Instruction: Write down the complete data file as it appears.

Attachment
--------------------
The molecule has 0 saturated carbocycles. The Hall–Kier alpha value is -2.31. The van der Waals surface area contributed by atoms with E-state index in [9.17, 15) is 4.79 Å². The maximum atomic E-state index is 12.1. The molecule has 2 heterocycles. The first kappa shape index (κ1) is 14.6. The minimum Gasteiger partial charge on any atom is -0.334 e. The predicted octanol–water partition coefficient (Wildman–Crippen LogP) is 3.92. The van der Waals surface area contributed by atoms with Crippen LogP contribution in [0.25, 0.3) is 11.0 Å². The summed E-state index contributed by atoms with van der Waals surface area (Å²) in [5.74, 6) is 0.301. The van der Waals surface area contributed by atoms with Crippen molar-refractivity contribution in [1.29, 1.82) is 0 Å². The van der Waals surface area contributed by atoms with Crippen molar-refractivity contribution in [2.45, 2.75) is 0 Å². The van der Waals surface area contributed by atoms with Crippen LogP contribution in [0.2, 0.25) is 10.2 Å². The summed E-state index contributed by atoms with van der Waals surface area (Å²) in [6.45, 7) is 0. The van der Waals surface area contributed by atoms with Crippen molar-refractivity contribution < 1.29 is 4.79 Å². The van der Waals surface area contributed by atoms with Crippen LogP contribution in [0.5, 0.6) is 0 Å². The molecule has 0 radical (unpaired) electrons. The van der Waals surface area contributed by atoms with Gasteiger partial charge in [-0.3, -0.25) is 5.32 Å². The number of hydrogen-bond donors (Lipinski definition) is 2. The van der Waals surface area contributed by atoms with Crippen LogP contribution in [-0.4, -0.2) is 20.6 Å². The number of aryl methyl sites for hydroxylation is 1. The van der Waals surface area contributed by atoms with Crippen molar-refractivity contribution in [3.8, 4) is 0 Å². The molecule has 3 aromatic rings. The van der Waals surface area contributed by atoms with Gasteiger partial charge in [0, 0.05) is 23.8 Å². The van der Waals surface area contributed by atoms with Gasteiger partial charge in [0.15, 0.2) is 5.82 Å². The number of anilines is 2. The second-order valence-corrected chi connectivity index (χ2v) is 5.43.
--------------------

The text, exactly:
The molecule has 0 saturated carbocycles. The Hall–Kier alpha value is -2.31. The van der Waals surface area contributed by atoms with E-state index in [9.17, 15) is 4.79 Å². The maximum atomic E-state index is 12.1. The molecule has 2 heterocycles. The first kappa shape index (κ1) is 14.6. The minimum Gasteiger partial charge on any atom is -0.334 e. The predicted octanol–water partition coefficient (Wildman–Crippen LogP) is 3.92. The van der Waals surface area contributed by atoms with Crippen LogP contribution in [0.25, 0.3) is 11.0 Å². The summed E-state index contributed by atoms with van der Waals surface area (Å²) in [5.74, 6) is 0.301. The van der Waals surface area contributed by atoms with Crippen molar-refractivity contribution in [1.29, 1.82) is 0 Å². The van der Waals surface area contributed by atoms with Crippen molar-refractivity contribution in [2.45, 2.75) is 0 Å². The van der Waals surface area contributed by atoms with Crippen LogP contribution in [0.2, 0.25) is 10.2 Å². The summed E-state index contributed by atoms with van der Waals surface area (Å²) in [6.45, 7) is 0. The van der Waals surface area contributed by atoms with Crippen molar-refractivity contribution < 1.29 is 4.79 Å². The van der Waals surface area contributed by atoms with Crippen LogP contribution in [0.5, 0.6) is 0 Å². The molecule has 0 radical (unpaired) electrons. The van der Waals surface area contributed by atoms with Gasteiger partial charge in [-0.3, -0.25) is 5.32 Å². The number of hydrogen-bond donors (Lipinski definition) is 2. The van der Waals surface area contributed by atoms with Crippen LogP contribution in [-0.4, -0.2) is 20.6 Å². The number of aryl methyl sites for hydroxylation is 1. The van der Waals surface area contributed by atoms with Crippen molar-refractivity contribution in [3.8, 4) is 0 Å². The molecule has 3 aromatic rings. The van der Waals surface area contributed by atoms with Gasteiger partial charge in [0, 0.05) is 23.8 Å². The van der Waals surface area contributed by atoms with Gasteiger partial charge in [0.15, 0.2) is 5.82 Å². The number of anilines is 2. The second-order valence-corrected chi connectivity index (χ2v) is 5.43.